Suffering from a bout of nepotism, I feel moved to point my linguistically-gifted friends at a Belgian site where Ewan, described as "tres chaleureux et enthousiaste" by his interviewer, is waxing enthusiastic for eternity in rather rapid French.
Having only recently been bitten by the blogging bug, I share his evangelical fervour as keenly as any new convert - and am convinced of the genre's beneficial effect on, among other pursuits, writing skills. It is so different from casual emails, where missing caps and glitches don't seem to matter; I will go back to edit anything I notice once it goes on site. I have always advocated the keeping of a journal as a way to enhance fluency in writing, but this is a journal with a potential audience - more journalism than journal - and as such encourages care and thought.
In fact - and here I go sticking my neck out - I notice a difference in the writing (in English) of one blogging relative since he started blogging. That's six months of time (so you know who you are ;-)) and would represent a triumph for any English teacher. Pupils often realise that they have to *pass* English to "get on" - but apart from that often express the opinion that they will never need to use it after school (a bit like my own Higher Maths?). I would suggest that in a world of rapid job-change and insecurity, a journalistic ability might well turn out to be a useful asset.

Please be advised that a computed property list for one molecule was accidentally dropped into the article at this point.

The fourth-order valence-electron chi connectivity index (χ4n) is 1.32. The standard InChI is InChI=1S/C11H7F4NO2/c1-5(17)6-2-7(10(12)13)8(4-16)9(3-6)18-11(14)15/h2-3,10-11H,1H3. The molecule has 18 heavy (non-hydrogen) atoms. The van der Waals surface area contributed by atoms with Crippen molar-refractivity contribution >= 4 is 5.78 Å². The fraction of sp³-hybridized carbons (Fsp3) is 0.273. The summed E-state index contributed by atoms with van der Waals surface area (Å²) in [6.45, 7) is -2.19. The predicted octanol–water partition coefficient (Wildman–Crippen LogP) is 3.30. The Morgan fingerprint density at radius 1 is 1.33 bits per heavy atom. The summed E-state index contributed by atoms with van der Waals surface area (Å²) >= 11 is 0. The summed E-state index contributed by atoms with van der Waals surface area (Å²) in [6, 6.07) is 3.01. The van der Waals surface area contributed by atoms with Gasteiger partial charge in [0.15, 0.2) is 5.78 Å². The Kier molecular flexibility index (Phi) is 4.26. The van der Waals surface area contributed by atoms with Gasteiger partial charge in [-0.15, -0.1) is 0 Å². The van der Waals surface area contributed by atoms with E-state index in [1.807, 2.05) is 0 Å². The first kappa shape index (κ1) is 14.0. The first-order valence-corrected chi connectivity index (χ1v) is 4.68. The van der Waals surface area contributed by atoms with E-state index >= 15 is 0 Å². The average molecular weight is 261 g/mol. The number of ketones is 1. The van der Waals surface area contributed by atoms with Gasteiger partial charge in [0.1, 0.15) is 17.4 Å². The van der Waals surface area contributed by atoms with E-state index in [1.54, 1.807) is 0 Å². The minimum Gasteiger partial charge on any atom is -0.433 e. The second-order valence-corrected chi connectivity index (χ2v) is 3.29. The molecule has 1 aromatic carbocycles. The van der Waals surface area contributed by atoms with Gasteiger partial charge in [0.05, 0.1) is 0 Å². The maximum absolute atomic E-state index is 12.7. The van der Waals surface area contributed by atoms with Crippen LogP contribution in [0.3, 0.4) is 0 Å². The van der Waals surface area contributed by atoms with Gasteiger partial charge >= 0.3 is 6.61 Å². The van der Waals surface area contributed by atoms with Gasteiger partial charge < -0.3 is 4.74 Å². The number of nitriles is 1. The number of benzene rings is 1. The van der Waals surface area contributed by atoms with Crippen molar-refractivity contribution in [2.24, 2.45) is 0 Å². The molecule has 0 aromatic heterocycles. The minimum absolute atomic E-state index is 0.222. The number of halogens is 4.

Besides - it's addictive.